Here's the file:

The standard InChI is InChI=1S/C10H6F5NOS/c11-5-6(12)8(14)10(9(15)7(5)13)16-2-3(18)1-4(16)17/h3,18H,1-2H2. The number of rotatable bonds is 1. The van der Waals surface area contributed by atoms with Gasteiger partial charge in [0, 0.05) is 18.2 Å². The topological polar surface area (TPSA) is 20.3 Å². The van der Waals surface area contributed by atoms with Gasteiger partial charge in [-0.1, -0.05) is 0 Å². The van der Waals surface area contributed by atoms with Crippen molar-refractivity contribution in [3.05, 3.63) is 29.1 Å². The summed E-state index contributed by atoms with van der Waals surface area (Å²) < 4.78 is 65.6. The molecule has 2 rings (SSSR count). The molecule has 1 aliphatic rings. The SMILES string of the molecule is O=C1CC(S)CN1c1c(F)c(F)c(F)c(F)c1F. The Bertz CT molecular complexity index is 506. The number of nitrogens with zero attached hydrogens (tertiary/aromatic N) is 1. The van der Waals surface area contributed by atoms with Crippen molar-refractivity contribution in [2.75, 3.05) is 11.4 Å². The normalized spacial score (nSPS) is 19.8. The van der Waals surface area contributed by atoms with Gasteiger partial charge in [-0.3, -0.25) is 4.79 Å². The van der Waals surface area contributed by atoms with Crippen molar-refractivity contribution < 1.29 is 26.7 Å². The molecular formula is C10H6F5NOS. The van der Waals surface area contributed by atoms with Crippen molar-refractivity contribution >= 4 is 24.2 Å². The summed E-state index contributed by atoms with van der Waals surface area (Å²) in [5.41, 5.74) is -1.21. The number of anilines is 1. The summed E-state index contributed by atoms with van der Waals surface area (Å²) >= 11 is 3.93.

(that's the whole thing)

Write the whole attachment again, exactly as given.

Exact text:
The standard InChI is InChI=1S/C10H6F5NOS/c11-5-6(12)8(14)10(9(15)7(5)13)16-2-3(18)1-4(16)17/h3,18H,1-2H2. The number of rotatable bonds is 1. The van der Waals surface area contributed by atoms with Gasteiger partial charge in [0, 0.05) is 18.2 Å². The topological polar surface area (TPSA) is 20.3 Å². The van der Waals surface area contributed by atoms with Gasteiger partial charge in [-0.1, -0.05) is 0 Å². The van der Waals surface area contributed by atoms with Crippen molar-refractivity contribution in [3.05, 3.63) is 29.1 Å². The summed E-state index contributed by atoms with van der Waals surface area (Å²) < 4.78 is 65.6. The molecule has 2 rings (SSSR count). The molecule has 1 aliphatic rings. The SMILES string of the molecule is O=C1CC(S)CN1c1c(F)c(F)c(F)c(F)c1F. The Bertz CT molecular complexity index is 506. The number of nitrogens with zero attached hydrogens (tertiary/aromatic N) is 1. The van der Waals surface area contributed by atoms with Crippen molar-refractivity contribution in [2.75, 3.05) is 11.4 Å². The normalized spacial score (nSPS) is 19.8. The van der Waals surface area contributed by atoms with Gasteiger partial charge in [-0.3, -0.25) is 4.79 Å². The van der Waals surface area contributed by atoms with Crippen molar-refractivity contribution < 1.29 is 26.7 Å². The molecular formula is C10H6F5NOS. The van der Waals surface area contributed by atoms with Crippen molar-refractivity contribution >= 4 is 24.2 Å². The summed E-state index contributed by atoms with van der Waals surface area (Å²) in [5.41, 5.74) is -1.21. The number of anilines is 1. The summed E-state index contributed by atoms with van der Waals surface area (Å²) >= 11 is 3.93.